Scarlett Johansson counts herself and her girlfriends among young women who once sought health care from Planned Parenthood, and she says cutting funding would be a step “moving backward when we’re supposed to be moving forward.”

“We’re talking about preventing cervical and breast cancers. Growing up, I used [PP’s] services. All my girlfriends did—not just for birth control but for Pap smears and breast exams,” Johansson tells Cosmopolitan in the magazine’s May cover story.

“There are countries at war, there’s terrorism, global warming, and we’re like, ‘We should definitely cut the budget for Planned Parenthood. Let’s take away the availability of women’s health initiatives!’… It’s nuts.”

The Captain America star delivers a spirited defense of Planned Parenthood in the interview: “You read about the rise of back-alley abortions, women having to mutilate themselves and teenagers having to seek help in unsafe conditions, and for what?!”

She also opens up about a long past romance that drove her to rock bottom. “You have to get to your breaking point… rock bottom is the moment when you’re like, ‘I’ve lost myself.”

It was a long time ago, and the man in her life was “forever unavailable…but, like, so attractively unavailable.” Like legions of young women drawn to unattainable men, Johansson struggled to meet him more than halfway. “Why am I standing outside this bar at 1:30 in the morning texting while my friends are inside? Or taking a taxi to see him at some ungodly hour? This isn’t me.’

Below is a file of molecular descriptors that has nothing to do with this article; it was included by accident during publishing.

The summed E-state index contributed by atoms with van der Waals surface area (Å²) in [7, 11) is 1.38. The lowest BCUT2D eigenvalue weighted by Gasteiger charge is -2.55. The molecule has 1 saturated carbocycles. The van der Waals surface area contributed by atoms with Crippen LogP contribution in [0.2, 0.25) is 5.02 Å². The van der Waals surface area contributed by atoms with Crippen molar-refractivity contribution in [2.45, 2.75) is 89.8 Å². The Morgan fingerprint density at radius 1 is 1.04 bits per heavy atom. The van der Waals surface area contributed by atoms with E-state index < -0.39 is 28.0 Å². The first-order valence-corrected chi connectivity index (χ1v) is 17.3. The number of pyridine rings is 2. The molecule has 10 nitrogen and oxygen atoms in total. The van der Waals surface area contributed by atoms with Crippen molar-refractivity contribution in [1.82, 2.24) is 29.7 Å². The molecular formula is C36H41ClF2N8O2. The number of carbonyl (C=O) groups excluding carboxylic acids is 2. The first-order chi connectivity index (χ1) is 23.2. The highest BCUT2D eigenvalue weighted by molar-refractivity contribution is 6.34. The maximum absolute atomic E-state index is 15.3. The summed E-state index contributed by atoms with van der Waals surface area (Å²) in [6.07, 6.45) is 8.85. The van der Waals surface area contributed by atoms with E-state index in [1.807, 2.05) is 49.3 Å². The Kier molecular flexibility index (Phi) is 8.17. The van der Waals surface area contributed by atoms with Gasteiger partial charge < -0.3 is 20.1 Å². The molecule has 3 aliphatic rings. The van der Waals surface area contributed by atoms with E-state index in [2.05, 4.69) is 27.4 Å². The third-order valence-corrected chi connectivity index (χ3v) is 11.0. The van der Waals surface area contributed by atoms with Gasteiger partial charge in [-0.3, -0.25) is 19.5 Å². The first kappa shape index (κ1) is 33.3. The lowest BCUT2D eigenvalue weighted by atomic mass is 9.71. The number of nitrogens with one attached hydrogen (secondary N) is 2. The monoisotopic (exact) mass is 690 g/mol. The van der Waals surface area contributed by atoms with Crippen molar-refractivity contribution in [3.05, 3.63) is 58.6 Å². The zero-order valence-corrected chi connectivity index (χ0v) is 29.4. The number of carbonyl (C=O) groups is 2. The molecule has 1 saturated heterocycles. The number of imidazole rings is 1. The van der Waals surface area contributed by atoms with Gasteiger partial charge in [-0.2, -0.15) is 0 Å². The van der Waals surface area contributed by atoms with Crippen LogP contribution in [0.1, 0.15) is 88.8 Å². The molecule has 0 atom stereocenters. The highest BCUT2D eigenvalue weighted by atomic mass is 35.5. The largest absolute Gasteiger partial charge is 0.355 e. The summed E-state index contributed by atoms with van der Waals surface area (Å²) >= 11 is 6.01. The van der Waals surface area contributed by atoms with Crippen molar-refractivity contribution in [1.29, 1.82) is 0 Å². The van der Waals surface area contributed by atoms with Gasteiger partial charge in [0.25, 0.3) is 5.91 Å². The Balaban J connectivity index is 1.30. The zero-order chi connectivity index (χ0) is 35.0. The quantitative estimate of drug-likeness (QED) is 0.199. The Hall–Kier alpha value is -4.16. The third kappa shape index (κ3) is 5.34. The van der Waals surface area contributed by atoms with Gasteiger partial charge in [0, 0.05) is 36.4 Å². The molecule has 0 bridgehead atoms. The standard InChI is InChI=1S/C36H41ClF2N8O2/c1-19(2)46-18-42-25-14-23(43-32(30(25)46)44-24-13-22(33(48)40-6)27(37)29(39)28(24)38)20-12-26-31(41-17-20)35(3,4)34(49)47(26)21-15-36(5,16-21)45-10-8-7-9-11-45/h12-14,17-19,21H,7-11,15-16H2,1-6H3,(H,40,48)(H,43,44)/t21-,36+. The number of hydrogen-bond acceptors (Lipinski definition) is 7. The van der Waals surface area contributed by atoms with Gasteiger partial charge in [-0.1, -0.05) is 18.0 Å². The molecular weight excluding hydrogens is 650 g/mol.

“That is the moment you’ve gotta cut it off. Otherwise, it will keep coming back, suck your blood.”

Johansson was married to actor Ryan Reynolds from 2008 until 2010. She married Romain Dauriac in October 2014, and they have a 19-month-old daughter.

Asked about equal pay for women in Hollywood, Johansson answered in the context of her own experience. “… I am very fortunate, I make a really good living, and I’m proud to be an actress who’s making as much as many of my male peers at this stage…

“I think every woman has [been underpaid], but unless I’m addressing it as a larger problem, for me to talk about my own personal experience with it feels a little obnoxious. It’s part of a larger conversation about feminism in general.”

The interview hits the newsstands April 12. You can go to Cosmopolitan to see a preview.